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Trafficked workers striking against Signal International

Trafficked workers striking against Signal International

While sex trafficking gets a lot of media attention, labor trafficking is the larger problem globally. Recently, the largest court case ever involving labor trafficking was settled in Mississippi against Signal International. (You can read more about the case here.)

Labor trafficking is not a secret. However, we are just beginning to grasp the scope of the problem and the deep wounds it inflicts on its victims. In The Economist this week, the magazine goes so far as to say “its everywhere:”

Estimates of the number of workers trapped in modern slavery are, inevitably, sketchy. The International Labour Organisation (ILO), an arm of the UN, puts the global total at around 21m, with 5m in the sex trade and 9m having migrated for work, either within their own countries or across borders. Around half are thought to be in India, many working in brick kilns, quarries or the clothing trade. Bonded labour is also common in parts of China, Pakistan, Russia and Uzbekistan—and rife in Thailand’s seafood industry … A recent investigation by Verité, an NGO, found that a quarter of all workers in Malaysia’s electronics industry were in forced labour.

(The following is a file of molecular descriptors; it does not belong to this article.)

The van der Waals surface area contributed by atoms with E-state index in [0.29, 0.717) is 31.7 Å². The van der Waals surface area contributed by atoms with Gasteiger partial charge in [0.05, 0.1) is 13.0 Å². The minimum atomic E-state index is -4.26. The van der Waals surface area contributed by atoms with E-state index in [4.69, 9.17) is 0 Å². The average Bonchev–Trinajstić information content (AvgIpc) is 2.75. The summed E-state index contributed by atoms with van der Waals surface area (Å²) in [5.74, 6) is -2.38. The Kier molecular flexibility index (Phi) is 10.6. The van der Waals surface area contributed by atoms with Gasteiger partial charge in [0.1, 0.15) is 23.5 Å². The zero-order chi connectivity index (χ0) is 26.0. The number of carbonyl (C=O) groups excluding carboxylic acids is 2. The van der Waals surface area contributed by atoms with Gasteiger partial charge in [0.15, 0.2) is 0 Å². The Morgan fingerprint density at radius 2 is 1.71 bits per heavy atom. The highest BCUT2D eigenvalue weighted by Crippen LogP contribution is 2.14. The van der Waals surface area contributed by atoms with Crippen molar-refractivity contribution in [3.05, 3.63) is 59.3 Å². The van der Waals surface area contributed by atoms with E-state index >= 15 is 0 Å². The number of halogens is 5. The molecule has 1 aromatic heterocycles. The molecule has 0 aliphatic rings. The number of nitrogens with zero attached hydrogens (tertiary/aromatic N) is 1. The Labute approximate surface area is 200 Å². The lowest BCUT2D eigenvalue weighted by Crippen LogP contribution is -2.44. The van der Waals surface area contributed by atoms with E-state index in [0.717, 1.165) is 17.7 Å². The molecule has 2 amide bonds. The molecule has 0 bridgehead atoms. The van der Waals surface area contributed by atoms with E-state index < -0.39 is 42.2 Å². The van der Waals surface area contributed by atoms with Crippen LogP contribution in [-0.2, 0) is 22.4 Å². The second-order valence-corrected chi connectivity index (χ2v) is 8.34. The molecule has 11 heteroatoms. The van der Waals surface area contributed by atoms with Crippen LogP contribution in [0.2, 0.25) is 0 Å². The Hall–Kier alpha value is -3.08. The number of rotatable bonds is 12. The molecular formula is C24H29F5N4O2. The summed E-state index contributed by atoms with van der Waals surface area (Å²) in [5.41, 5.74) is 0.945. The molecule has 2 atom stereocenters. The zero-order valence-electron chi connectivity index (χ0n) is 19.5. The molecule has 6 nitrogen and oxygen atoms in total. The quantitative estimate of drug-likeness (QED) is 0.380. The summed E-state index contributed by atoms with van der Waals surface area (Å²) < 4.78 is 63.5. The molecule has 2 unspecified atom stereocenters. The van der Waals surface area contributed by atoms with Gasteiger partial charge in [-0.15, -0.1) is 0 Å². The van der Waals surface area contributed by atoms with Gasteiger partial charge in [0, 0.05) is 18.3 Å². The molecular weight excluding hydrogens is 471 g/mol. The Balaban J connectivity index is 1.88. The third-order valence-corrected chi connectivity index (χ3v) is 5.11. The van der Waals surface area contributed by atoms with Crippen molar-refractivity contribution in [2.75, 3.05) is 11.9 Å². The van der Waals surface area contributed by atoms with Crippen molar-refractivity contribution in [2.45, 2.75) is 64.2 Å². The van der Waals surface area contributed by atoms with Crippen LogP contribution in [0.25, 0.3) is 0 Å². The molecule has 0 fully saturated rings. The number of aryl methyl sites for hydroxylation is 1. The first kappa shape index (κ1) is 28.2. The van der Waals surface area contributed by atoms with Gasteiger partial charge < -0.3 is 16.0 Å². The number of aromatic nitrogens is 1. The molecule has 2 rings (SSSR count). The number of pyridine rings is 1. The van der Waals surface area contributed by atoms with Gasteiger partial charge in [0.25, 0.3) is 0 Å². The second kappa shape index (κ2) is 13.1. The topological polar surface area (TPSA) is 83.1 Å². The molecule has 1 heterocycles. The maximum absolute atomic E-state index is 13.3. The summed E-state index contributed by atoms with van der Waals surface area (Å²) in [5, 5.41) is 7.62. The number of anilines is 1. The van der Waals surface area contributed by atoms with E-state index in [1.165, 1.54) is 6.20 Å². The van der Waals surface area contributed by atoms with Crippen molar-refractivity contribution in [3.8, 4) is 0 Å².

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Blog author: jcarter
Thursday, March 19, 2015
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Misguided UCLA debate over bias of believers
Adèle Keim, San Francisco Chronicle

“Given that you are a Jewish student and very active in the Jewish community, how do you see yourself being able to maintain an unbiased view?” That sentence, uttered last month by a UCLA undergraduate evaluating a Jewish student-government candidate, has ignited a firestorm.